We also visit the Maasai village. This is one of the most thought-provoking experiences you will ever have! At the edge of the village, we may be met by the Village Chief himslef. The village chief normally wears a red plaid sheet over his shoulder, beaded bracelets on his wrists and he carries a beaded stick. He has elongated ears, with dangling bead earrings. After getting permission, we enter the village. The Maasai people live in a homestead (Manyatta) made up of many huts. The huts are small and square (not more than 10 feet in any direction), and made of a combination of mud, dung and sticks, known as wattle. They consist of several tiny rooms. The rooms are dark since they have small holes for windows and a short narrow hole for a door. The roofs are low, flat and covered with sticks and straw. These huts are grouped in a circle joined by a fence of closely woven sticks, forming a protective wall around the central compound. Observe their way of life as they go about their daily chores and routines.
Day 8: Transfer to Nairobi
On this day, we transfer to Nairobi having lunch en route. As we drive, you may have the chance to see red-clad Maasai warriors tending their multi-colored herds amongst the plains game.
Day 9: Fly to Kilimanjaro airport, Tanzania. Proceed to Tarangire national park. Stay at Sopa Lodge
After an early breakfast, you will board a chartered flight to Kilimanjaro in Tanzania. Thereafter, you will proceed to Tarangire national park. Tarangire is a quiet seasonal park with wide views to distant volcanic mountain ranges. Tarangire national park covers 2600 sq km of grassland and floodplains, including a large proportion of tall acacia woodland to the south of the open grass plains of southern Maasai land. The name of this park originates from the river which crosses the middle of the park, River Tarangire, the only source of water for the animals during the dry season. Tarangire national park has one of the highest population densities of elephants anywhere in Tanzania, with its sparse vegetation and strewn baobab and acacia trees, making it a beautiful and special location for wild game. This national park is the greatest concentration of wildlife outside the Serengeti ecosystem, and also the one place in Tanzania where dry-country Antelope like the stately fringe-eared Oryx, and peculiar long-necked Gerenuk are regularly observed. This park has hosts game that includes 300 elephants, herds of migratory wildebeest like Zebra, Buffalo, Impala, Gazelle, Hartebeest, and Eland.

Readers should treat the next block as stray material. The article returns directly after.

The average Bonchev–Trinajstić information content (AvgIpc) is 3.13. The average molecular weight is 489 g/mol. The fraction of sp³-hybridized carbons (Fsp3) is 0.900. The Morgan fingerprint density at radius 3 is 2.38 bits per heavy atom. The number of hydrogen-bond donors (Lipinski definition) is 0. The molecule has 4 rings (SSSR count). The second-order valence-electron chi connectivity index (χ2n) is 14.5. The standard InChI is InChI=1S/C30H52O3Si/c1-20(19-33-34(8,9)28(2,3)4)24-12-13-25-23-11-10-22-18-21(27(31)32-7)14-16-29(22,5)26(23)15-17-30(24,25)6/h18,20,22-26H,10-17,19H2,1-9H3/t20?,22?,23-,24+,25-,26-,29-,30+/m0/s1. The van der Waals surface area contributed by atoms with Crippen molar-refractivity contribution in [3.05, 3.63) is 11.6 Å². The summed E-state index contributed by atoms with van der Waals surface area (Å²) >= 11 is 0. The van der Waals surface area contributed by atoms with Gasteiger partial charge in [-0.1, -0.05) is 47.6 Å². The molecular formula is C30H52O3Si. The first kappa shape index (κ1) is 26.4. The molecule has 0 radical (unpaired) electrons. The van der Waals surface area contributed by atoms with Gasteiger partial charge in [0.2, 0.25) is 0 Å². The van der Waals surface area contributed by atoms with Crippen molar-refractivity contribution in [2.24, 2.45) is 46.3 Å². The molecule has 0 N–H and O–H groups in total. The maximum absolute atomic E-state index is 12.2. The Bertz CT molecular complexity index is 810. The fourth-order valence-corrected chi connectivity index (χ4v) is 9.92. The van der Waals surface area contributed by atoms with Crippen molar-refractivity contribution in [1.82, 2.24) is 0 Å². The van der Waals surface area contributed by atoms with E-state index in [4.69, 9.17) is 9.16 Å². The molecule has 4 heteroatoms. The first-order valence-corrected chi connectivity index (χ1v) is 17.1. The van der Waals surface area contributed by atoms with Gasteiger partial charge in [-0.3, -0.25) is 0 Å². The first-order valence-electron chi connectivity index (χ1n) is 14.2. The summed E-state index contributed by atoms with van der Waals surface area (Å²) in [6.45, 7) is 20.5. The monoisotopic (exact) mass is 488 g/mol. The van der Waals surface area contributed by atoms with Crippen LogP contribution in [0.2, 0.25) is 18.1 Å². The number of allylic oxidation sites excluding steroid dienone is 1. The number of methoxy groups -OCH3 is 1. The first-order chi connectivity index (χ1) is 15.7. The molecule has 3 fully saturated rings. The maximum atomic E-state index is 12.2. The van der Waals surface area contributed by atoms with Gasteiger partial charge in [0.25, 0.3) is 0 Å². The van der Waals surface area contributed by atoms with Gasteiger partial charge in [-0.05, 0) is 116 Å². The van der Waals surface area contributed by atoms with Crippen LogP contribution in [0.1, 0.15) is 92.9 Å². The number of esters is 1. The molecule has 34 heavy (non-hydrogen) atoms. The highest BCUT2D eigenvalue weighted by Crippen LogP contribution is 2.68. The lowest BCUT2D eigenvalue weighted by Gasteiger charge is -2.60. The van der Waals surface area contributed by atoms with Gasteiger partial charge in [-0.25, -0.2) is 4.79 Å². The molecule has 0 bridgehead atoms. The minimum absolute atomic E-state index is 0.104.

Day 10: Game Viewing in Tarangire national park.
We have a full day spent in this amazing national park looking for wild game.
Day 11: Transfer to Lake Manyara national park. Stay at Lake Manyara Serena Safari Lodge